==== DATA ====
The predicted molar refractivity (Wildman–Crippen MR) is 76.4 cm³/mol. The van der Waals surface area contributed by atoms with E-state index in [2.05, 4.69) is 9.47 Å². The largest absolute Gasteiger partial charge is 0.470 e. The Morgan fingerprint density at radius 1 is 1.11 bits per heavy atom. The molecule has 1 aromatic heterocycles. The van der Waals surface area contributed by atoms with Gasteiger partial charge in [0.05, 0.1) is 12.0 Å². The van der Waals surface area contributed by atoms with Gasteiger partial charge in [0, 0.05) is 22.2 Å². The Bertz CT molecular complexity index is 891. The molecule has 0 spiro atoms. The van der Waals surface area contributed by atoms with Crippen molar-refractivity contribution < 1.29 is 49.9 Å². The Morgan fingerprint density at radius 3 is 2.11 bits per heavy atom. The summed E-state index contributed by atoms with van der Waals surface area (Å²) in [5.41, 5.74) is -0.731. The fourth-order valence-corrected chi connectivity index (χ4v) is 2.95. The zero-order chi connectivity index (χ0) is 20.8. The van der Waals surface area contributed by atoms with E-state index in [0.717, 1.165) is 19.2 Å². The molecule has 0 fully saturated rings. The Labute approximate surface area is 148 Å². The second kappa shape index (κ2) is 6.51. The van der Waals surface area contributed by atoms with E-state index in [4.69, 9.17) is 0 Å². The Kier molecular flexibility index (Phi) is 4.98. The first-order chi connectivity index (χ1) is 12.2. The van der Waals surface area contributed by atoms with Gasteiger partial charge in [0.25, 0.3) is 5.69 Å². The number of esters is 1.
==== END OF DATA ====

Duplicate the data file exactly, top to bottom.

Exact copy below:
The predicted molar refractivity (Wildman–Crippen MR) is 76.4 cm³/mol. The van der Waals surface area contributed by atoms with E-state index in [2.05, 4.69) is 9.47 Å². The largest absolute Gasteiger partial charge is 0.470 e. The Morgan fingerprint density at radius 1 is 1.11 bits per heavy atom. The molecule has 1 aromatic heterocycles. The van der Waals surface area contributed by atoms with Gasteiger partial charge in [0.05, 0.1) is 12.0 Å². The van der Waals surface area contributed by atoms with Gasteiger partial charge in [0, 0.05) is 22.2 Å². The Bertz CT molecular complexity index is 891. The molecule has 0 spiro atoms. The van der Waals surface area contributed by atoms with Crippen molar-refractivity contribution < 1.29 is 49.9 Å². The Morgan fingerprint density at radius 3 is 2.11 bits per heavy atom. The summed E-state index contributed by atoms with van der Waals surface area (Å²) in [5.41, 5.74) is -0.731. The fourth-order valence-corrected chi connectivity index (χ4v) is 2.95. The zero-order chi connectivity index (χ0) is 20.8. The van der Waals surface area contributed by atoms with E-state index in [0.717, 1.165) is 19.2 Å². The molecule has 0 fully saturated rings. The Labute approximate surface area is 148 Å². The second kappa shape index (κ2) is 6.51. The van der Waals surface area contributed by atoms with E-state index in [4.69, 9.17) is 0 Å². The Kier molecular flexibility index (Phi) is 4.98. The first-order chi connectivity index (χ1) is 12.2. The van der Waals surface area contributed by atoms with Gasteiger partial charge in [0.25, 0.3) is 5.69 Å². The number of esters is 1.